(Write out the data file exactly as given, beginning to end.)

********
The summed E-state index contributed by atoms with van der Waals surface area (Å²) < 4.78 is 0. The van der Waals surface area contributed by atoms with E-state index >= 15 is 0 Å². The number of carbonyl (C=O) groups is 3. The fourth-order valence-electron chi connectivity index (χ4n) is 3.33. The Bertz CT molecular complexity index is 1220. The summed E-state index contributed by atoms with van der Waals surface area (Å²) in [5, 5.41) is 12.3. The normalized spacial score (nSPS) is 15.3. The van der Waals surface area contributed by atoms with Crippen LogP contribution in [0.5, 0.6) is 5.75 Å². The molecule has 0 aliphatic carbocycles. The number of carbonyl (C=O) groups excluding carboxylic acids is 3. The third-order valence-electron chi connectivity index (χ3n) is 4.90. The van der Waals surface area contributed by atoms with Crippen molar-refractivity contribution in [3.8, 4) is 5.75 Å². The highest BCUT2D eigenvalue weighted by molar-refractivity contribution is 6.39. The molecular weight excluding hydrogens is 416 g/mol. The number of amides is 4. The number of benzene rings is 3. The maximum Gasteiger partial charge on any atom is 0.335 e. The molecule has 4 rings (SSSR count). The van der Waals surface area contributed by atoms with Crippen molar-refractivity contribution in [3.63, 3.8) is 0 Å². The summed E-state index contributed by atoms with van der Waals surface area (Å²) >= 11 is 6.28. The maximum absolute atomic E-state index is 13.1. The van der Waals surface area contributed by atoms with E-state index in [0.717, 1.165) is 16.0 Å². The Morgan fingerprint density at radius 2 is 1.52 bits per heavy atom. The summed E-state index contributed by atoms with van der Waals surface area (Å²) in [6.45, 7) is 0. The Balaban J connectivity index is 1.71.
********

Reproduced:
The summed E-state index contributed by atoms with van der Waals surface area (Å²) < 4.78 is 0. The van der Waals surface area contributed by atoms with E-state index >= 15 is 0 Å². The number of carbonyl (C=O) groups is 3. The fourth-order valence-electron chi connectivity index (χ4n) is 3.33. The Bertz CT molecular complexity index is 1220. The summed E-state index contributed by atoms with van der Waals surface area (Å²) in [5, 5.41) is 12.3. The normalized spacial score (nSPS) is 15.3. The van der Waals surface area contributed by atoms with Crippen LogP contribution in [0.5, 0.6) is 5.75 Å². The molecule has 0 aliphatic carbocycles. The number of carbonyl (C=O) groups excluding carboxylic acids is 3. The third-order valence-electron chi connectivity index (χ3n) is 4.90. The van der Waals surface area contributed by atoms with Crippen molar-refractivity contribution in [3.8, 4) is 5.75 Å². The highest BCUT2D eigenvalue weighted by molar-refractivity contribution is 6.39. The molecular weight excluding hydrogens is 416 g/mol. The number of amides is 4. The number of benzene rings is 3. The maximum Gasteiger partial charge on any atom is 0.335 e. The molecule has 4 rings (SSSR count). The van der Waals surface area contributed by atoms with Crippen molar-refractivity contribution in [3.63, 3.8) is 0 Å². The summed E-state index contributed by atoms with van der Waals surface area (Å²) >= 11 is 6.28. The maximum absolute atomic E-state index is 13.1. The van der Waals surface area contributed by atoms with E-state index in [0.717, 1.165) is 16.0 Å². The Morgan fingerprint density at radius 2 is 1.52 bits per heavy atom. The summed E-state index contributed by atoms with van der Waals surface area (Å²) in [6.45, 7) is 0. The Balaban J connectivity index is 1.71.